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I'm designing an oscillator, I'm using as textbook Krauss one.

I would like to design the oscillator In function of the power it must give to the load and the fundamental frequency.

I have seen this expression in bjt amplifier design too.

According to this books, the power driven to the load (RL) is:

P = Icq2 × RL/8

So Krauss find the transistor's Q-point with this expression knowing the load and the power he wants.

I have try to deduce this equation and I have got this expression.

Let's assume the current (I) is the current across the load resistor (for example, using a simulator and measuring this signal).

P(rms) = IRMS2 × RL.

P(rms) = Ipeak2 × RL / 2.

P(rms) = Ip-p2 × RL / 8.

It's a similar expression, however it depends on the alternal current across the indictor, not Q-point.

How can I relation this expression with Q-point?


Also I have another question, let's say I have a voltage amplifier (CE). It has a gain of 2.

If the input signal is 1, I would have 2 volts in the output. So my RL with have this 2 volts signal across it, and this would generate a power.

Now I have 2 volts in the input, this will generate 4 volts in RL. So the power will increase.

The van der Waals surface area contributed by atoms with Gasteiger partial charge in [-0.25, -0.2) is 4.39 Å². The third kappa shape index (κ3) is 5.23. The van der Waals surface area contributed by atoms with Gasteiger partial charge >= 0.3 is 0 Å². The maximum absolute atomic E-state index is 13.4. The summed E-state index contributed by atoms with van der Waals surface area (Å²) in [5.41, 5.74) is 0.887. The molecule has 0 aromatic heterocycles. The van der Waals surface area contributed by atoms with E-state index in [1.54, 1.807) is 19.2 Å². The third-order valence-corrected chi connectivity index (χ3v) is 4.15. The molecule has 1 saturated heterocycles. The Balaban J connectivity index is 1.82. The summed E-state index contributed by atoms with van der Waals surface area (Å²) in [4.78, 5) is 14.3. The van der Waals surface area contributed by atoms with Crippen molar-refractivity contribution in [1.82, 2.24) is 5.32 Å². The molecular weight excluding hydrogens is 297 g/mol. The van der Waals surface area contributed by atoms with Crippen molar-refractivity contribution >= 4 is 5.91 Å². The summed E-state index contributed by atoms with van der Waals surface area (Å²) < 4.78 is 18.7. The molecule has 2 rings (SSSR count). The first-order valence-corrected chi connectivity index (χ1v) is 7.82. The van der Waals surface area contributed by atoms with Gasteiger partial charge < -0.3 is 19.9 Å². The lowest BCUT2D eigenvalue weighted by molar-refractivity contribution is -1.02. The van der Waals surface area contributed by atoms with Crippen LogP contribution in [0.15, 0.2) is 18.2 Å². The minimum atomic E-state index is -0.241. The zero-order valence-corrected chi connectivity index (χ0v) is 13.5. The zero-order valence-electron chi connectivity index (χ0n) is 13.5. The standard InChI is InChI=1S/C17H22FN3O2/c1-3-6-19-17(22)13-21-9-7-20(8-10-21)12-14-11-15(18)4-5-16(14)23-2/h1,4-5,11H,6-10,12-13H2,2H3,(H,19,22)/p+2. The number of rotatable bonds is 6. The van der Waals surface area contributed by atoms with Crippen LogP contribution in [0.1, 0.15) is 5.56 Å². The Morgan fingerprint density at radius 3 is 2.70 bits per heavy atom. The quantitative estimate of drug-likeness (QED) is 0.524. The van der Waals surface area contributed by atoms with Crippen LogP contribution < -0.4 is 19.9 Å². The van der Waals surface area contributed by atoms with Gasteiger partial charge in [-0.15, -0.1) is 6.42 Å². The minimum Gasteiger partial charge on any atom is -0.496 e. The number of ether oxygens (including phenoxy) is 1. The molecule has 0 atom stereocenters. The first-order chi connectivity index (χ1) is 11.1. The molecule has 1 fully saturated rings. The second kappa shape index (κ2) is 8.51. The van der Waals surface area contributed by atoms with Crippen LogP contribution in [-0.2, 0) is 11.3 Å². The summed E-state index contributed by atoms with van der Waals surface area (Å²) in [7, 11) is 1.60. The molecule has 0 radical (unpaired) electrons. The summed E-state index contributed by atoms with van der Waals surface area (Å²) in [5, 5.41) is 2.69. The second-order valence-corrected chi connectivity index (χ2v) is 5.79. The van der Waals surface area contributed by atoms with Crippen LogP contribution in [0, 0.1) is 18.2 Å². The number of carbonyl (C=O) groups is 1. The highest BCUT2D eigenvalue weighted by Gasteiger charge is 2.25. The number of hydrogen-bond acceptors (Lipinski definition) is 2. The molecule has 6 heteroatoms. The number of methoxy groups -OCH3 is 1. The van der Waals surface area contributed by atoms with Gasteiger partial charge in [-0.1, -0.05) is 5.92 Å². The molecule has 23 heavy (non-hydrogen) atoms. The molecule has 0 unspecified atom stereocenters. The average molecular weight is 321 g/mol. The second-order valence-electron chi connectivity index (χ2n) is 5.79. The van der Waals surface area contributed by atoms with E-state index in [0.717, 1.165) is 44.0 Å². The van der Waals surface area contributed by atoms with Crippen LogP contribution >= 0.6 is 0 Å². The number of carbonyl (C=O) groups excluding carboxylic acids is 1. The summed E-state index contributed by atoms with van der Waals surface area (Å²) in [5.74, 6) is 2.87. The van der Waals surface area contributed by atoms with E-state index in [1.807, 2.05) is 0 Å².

According to this, the power depends on the input, the amplifier gain and the RL, not Q-point, so how does this expression makes valid ?

P(rms) = Icq2 × RL/8

schematic

simulate this circuit – Schematic created using CircuitLab

Thank you.

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  • \$\begingroup\$ What does 'ICQ' mean? (Explain it in your question, not in the comments.) \$\endgroup\$ – Transistor Mar 21 at 13:55
  • \$\begingroup\$ Q=Xc/R for series and R/Xc for parallel and Xc(fo)=XL(fo) at fo resonance. There must be some assumption for max power at some Q for stability or signal BW with feedback gain overall >1. \$\endgroup\$ – Tony Stewart EE75 Mar 21 at 13:57
  • \$\begingroup\$ Doesn't make all that much sense without a schematic. \$\endgroup\$ – user_1818839 Mar 21 at 14:42
  • \$\begingroup\$ Sorry for the semantic, I'm Spanish, we call ICQ to the Q-point of the transistor's (it's the same for DC and AC) \$\endgroup\$ – Sebastian Ospina Mar 21 at 19:48
  • \$\begingroup\$ then use Icq instead \$\endgroup\$ – Tony Stewart EE75 Mar 21 at 20:52

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